You get the feeling the Canucks never really planned for the post-Sedin era. Maybe Bo Horvat was envisioned as something that could, possibly, if everything went right and a few cracks in the Earth swallowed some other centers could be that guy. But that didn’t seem like much of a plan. Maybe they thought the Sedins would play forever, and given how creepy they were that wasn’t a totally ridiculous thought. What else were they going to do? They can’t play with their toy cars that much.
Good thing the Canucks got lucky and Elias Pettersson fell to them at #5 in the 2017 draft.
Not that any of the four teams ahead of the Canucks that year are complaining about Nico Hischier, Nolan Patrick, Miro Heiskanen, or Cale Makar. But Pettersson was either considered a fall or a reach by scouts, they couldn’t agree. Anyway, Pettersson looks like he might end up being the best player in that draft. Y’know, if we’re judging after seven games. Then again, in those seven games he’s already almost halfway to Patrick’s goal-total from last year.
While Pettersson is a center, he has a lot of Patrick Kane in his game. You won’t find a pair of better hands anywhere on the Canucks, and some of his stick-handling looks like it came from that online game of NHL ’18 you lost by six goals to some kid in Germany who doesn’t even go to school anymore. And don’t worry, thanks to E-League or whatever he’ll be making more money than you in the next few months. Life was never promised to be fair.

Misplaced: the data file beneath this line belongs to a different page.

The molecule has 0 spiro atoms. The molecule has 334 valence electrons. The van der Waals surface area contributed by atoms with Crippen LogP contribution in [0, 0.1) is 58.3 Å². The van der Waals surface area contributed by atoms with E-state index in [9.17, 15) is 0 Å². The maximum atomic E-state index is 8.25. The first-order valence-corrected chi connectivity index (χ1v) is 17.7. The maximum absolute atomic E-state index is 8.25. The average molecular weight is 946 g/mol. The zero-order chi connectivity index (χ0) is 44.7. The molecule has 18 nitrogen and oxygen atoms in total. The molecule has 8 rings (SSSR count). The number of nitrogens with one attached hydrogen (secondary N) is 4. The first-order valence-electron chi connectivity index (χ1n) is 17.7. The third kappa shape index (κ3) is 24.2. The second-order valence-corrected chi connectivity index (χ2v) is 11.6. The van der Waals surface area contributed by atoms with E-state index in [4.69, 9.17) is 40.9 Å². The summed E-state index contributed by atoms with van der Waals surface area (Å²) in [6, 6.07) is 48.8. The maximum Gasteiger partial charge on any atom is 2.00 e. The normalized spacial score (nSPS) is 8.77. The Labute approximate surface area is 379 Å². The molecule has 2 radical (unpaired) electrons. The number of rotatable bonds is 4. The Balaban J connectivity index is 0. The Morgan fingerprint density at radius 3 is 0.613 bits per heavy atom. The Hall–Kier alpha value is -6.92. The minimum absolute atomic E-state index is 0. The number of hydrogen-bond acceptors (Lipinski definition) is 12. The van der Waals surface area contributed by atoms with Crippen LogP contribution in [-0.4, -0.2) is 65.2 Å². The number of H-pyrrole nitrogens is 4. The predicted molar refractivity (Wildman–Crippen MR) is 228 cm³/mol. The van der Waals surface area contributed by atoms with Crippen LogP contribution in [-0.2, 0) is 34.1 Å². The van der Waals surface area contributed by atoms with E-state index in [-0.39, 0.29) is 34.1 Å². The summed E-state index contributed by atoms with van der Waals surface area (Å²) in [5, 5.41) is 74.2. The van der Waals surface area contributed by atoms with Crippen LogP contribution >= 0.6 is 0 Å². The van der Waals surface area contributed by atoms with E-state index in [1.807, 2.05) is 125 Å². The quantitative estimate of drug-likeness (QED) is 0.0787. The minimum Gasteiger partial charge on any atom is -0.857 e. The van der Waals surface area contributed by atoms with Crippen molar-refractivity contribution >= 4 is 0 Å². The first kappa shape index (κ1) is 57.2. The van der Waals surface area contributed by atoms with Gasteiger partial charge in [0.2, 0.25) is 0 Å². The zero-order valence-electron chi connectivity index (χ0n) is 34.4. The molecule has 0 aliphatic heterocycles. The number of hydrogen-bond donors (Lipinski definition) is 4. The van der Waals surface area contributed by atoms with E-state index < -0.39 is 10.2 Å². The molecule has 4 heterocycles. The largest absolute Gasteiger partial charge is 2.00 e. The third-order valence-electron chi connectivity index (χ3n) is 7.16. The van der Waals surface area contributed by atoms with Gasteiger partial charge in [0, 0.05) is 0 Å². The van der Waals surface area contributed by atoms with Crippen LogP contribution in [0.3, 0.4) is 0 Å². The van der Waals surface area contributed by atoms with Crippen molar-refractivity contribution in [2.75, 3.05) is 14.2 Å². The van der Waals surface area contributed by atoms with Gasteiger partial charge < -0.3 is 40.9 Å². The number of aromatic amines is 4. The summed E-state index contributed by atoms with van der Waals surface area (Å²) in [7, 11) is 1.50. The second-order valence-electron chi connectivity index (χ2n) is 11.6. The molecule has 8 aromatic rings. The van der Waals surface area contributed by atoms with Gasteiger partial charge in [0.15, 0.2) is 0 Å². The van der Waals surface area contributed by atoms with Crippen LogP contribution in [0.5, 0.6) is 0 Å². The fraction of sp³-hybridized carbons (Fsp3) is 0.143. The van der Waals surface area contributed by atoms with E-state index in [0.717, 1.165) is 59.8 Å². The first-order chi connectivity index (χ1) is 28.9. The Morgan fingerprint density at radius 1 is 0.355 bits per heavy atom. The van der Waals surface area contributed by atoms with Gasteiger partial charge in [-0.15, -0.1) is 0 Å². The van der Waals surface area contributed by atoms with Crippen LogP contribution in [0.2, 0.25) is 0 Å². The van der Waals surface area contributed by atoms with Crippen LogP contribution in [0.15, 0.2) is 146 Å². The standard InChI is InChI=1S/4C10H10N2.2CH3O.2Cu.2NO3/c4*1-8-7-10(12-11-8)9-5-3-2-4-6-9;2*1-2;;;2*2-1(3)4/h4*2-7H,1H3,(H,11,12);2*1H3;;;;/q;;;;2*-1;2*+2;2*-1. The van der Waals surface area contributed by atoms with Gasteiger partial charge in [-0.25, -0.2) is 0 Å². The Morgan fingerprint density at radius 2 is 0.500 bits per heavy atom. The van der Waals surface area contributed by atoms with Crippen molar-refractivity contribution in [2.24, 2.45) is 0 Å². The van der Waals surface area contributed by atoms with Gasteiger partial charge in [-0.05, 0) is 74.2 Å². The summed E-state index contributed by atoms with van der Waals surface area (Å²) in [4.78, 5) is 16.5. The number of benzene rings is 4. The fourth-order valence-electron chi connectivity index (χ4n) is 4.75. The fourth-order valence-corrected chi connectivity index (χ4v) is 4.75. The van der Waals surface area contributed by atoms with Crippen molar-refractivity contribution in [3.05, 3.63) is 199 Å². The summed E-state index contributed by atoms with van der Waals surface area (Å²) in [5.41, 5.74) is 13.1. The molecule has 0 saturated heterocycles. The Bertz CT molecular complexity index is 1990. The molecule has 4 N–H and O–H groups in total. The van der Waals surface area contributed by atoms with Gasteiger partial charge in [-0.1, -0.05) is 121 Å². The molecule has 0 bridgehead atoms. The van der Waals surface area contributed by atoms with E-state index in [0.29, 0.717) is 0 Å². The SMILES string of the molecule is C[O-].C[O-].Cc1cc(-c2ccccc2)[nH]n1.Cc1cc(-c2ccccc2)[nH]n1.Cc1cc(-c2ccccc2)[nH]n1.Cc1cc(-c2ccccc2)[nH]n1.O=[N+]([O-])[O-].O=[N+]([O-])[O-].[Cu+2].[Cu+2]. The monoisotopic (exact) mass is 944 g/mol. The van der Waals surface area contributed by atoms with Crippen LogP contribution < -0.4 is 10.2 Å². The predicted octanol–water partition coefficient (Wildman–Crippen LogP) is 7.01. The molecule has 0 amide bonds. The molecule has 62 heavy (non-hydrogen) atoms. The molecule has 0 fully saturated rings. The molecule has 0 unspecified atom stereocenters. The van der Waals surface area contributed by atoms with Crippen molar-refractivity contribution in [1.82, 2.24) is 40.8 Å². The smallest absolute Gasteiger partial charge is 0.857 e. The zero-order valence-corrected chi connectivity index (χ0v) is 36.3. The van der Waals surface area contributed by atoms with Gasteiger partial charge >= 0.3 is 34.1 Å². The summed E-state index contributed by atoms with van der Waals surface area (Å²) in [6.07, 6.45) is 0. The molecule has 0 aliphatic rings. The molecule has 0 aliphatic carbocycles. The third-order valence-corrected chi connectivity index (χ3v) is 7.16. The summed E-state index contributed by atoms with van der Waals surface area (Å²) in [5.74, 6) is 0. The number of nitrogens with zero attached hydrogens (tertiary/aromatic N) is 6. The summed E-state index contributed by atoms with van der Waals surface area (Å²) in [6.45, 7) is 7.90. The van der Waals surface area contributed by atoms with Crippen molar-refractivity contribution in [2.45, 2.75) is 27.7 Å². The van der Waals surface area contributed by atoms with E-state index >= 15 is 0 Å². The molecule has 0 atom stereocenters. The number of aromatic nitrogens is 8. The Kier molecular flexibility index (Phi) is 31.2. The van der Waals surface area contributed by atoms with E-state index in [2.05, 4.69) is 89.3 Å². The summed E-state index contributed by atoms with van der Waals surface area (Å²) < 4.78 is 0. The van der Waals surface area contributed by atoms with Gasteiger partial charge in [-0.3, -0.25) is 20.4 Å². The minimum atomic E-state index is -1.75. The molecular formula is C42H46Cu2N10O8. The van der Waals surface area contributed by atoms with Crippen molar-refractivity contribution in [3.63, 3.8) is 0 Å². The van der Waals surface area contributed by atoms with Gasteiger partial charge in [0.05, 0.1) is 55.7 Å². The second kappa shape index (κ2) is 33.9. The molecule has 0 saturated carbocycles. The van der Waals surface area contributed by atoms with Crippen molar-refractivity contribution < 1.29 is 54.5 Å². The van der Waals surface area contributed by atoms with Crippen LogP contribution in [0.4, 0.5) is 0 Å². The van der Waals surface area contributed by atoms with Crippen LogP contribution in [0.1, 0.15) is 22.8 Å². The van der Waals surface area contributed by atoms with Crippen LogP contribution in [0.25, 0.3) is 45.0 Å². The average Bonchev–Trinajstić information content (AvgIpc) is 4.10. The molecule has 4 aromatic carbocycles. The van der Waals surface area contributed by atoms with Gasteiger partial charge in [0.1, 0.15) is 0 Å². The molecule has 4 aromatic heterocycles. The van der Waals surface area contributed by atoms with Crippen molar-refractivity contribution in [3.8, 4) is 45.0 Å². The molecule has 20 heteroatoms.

Like most Swedes (has anyone bothered to study how they develop players and emulate it?), Petterss0n’s game isn’t just on one side of the ice. He knows where to be and is determined on the defensive side of the puck and ice. The one problem he faces at this level is that he’s in desperate need of a sandwich. Yes, he’s 6-2 but he’s claiming 176 pounds and that’s if he’s carrying someone’s dog at the time. So while he may be willing and in the right spot, some nights he’s just going to get knocked around and over. But that’s correctable, and you can be sure the Canucks will have him one of Vanvouver’s dispensaries soon to give him a non-stop case of the munchies.
Pettersson could have gone top three in that draft if he didn’t have a weak ’17 World Juniors. The Canucks must have been beaming when he corrected that in ’18 and led Sweden to the silver medal, including PWNing the host US in the semifinals. Needless to say their fans were pretty pumped about it.
Pettersson continues a really strange record for this particular Canucks regime. They’ve drafted well, and you can see the makings of another good Vancouver team through the fog here. Quinton Hughes next year will join Pettersson, Brock Boeser, Adam Gaudette, Thatcher Demko, and Troy Stecher as a pretty good nucleus. Not great, but good. But that has been so shrouded in just god-awful contracts to free agents and bewildering trades (or not trades) that you wonder when they can extricate themselves. Antoine Roussel is around for three more seasons. Loui Eriksson for four, and no one’s coming for that. At least in the next two years they’ll clear out Erik Gudbranson and Michael Del Zotto, and Sam Gagner is in the AHL at the moment. Jay Beagle? Brandon Sutter? It doesn’t give you a lot of confidence that they can surround the young talent they have discovered with the necessary pieces.
But at least they don’t have to worry about the #1 center slot. And that can be the hardest one to fill.
Game #13 Preview Suite